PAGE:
Milk — from any source —does a body good
According to Mintel, US non-dairy milk sales grew 9% in 2015, while dairy milk sales declined 7% over the same period. One only needs to look at the refrigerator case at a grocery store to see that retailers are increasingly stocking more plant-based milks with fewer artificial ingredients.
Greg Steltenpohl, founder of Califia Farms — which exclusively produces plant-based products such as almond milk and cold brew coffees — noted these items are fast growing, taste-driven, on the cusp of becoming mainstream, and essential to the sustainability of our planet.
“This trend, which we believe is on the tipping point of moving from food trend to food system reality, is primarily driven by millennials, but also being adopted by other demographics, who are looking for healthier, simpler, ‘cleaner labels,’” he told Food Dive in an email. “They are mindful and seek food and beverages that do not sacrifice taste, nutrition or quality. Another growing number of consumers are those who understand that the sustainability of our food ecosystem is increasingly going to be reliant on a plant-based diet.”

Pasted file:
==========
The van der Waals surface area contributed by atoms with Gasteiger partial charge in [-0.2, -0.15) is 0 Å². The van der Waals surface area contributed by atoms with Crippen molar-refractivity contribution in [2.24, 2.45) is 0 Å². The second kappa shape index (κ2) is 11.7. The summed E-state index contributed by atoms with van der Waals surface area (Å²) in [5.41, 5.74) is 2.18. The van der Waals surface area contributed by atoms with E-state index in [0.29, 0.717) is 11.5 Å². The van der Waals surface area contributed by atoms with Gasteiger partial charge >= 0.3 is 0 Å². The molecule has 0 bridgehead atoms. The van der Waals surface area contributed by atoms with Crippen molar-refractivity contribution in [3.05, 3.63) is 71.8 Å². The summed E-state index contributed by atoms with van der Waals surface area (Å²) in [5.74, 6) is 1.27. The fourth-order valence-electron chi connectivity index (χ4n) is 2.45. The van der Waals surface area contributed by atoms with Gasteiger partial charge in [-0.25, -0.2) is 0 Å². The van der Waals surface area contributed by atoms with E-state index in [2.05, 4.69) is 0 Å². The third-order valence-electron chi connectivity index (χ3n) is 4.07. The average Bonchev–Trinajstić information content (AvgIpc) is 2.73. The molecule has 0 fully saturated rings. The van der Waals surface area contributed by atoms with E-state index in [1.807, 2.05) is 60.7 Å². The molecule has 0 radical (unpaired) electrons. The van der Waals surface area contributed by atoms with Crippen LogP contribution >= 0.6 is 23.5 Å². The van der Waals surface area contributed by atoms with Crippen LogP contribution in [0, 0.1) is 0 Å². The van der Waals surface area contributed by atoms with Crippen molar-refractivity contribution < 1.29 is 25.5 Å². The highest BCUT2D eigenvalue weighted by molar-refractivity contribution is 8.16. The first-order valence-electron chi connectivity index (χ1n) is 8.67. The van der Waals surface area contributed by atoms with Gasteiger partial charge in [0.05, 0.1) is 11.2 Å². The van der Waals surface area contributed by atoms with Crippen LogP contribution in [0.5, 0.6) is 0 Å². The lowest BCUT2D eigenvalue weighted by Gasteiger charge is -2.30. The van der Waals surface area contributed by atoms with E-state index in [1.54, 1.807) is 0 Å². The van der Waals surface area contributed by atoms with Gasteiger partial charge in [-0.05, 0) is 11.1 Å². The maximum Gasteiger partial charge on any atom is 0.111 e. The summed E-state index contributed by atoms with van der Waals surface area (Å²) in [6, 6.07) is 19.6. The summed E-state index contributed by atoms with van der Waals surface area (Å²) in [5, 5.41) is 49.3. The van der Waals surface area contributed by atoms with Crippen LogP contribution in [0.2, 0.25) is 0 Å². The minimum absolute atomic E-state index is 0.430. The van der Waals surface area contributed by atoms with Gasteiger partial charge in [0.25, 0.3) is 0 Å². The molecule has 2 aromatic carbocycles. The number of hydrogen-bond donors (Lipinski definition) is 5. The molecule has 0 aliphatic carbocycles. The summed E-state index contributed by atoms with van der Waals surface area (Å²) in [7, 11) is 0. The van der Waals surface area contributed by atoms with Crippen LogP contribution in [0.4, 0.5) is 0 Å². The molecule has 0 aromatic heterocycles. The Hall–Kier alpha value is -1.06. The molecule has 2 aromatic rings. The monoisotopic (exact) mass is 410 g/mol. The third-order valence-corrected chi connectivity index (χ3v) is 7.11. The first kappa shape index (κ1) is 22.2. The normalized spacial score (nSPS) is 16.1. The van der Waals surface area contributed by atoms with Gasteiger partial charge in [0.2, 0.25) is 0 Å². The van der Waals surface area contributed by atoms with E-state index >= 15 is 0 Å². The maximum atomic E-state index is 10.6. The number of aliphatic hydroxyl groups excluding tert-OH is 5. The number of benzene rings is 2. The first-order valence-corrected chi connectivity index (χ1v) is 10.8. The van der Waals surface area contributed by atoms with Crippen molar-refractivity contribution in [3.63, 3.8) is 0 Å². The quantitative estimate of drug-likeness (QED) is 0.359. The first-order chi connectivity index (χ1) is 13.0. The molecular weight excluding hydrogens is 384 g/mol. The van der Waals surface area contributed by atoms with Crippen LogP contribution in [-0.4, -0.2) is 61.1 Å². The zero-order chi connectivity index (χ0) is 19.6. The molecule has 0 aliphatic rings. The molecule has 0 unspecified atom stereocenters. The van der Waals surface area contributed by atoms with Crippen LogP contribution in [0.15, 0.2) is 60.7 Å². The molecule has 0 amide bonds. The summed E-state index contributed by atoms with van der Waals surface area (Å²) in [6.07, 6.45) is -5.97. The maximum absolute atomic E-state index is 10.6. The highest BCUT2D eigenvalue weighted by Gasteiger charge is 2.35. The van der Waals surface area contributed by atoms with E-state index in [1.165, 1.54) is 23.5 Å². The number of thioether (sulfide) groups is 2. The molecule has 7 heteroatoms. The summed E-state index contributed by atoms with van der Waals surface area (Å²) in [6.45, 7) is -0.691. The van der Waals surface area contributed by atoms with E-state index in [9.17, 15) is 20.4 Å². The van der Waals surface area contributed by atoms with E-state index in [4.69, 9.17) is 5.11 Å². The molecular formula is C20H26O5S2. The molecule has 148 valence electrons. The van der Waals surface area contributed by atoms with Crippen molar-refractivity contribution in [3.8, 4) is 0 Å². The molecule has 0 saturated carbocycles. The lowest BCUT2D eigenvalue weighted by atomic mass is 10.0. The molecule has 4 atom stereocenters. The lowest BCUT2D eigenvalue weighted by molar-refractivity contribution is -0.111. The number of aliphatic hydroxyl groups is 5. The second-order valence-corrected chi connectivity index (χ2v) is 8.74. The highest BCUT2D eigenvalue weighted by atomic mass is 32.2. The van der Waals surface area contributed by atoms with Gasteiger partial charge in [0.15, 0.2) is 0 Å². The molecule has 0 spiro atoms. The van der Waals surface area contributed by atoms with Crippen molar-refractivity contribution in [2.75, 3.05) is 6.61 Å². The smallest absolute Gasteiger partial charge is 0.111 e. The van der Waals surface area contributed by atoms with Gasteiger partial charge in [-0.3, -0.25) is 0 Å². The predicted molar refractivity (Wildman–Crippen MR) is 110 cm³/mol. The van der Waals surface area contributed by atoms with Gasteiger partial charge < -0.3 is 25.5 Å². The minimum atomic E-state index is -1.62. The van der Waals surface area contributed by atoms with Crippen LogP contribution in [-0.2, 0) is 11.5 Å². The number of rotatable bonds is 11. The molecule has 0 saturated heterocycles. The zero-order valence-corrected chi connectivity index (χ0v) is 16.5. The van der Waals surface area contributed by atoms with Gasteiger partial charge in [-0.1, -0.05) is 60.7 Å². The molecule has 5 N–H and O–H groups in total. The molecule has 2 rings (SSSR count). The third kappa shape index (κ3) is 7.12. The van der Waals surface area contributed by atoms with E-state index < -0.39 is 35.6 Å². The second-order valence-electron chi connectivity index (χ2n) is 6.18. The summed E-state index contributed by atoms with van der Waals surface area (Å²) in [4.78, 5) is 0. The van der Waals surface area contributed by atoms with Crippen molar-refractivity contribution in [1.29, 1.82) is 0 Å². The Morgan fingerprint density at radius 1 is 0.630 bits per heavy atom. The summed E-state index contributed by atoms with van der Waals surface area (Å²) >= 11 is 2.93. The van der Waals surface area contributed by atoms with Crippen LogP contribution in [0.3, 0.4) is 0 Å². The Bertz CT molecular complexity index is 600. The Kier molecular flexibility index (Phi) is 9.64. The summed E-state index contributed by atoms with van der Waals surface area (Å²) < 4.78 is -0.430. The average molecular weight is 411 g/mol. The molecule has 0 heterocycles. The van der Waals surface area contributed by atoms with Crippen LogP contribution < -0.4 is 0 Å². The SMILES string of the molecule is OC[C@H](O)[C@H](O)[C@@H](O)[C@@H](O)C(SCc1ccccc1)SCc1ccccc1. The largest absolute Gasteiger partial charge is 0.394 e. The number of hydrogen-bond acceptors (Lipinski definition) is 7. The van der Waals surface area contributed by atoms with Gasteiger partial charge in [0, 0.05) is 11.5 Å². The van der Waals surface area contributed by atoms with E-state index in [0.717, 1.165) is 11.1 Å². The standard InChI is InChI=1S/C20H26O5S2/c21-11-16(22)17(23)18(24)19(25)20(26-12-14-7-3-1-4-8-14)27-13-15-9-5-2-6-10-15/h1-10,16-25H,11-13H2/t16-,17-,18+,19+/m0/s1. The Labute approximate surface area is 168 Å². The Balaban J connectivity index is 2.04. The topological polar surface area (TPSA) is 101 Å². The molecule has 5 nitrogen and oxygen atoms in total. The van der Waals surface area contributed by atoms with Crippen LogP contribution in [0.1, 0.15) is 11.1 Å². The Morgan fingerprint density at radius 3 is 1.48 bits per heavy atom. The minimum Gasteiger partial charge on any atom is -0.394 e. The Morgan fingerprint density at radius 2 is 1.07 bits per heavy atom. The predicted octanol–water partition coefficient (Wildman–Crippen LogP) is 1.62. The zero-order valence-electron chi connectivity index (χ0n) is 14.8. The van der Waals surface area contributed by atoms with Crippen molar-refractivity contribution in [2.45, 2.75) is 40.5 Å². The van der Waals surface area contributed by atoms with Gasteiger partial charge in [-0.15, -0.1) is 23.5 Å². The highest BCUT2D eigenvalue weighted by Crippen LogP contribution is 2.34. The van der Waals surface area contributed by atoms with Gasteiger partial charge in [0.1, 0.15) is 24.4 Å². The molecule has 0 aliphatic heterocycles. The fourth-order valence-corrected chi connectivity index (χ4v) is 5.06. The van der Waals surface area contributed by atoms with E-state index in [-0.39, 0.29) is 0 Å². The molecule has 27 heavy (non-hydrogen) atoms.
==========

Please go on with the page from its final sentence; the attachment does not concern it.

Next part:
And, it is important to note, this is not driven solely by vegans and vegetarians. In a survey Califia Farms conducted last year with BerryCart, more than half of omnivores surveyed reported consuming plant-based alternative dairy beverages several times a week. In addition, “I like the taste” and “healthier than dairy milk” were the top two reasons for choosing alt dairy beverages across all respondents.
“It is a hugely promising market for any plant-based company focused on delicious, taste-forward, non-dairy food and beverages that, first and foremost, begin with a cleaner label,” Steltenpohl said. “The challenge comes with the magnitude of the opportunity, as we manage dramatic sales growth, while keeping our mission of sustainability and mindfulness front and center.”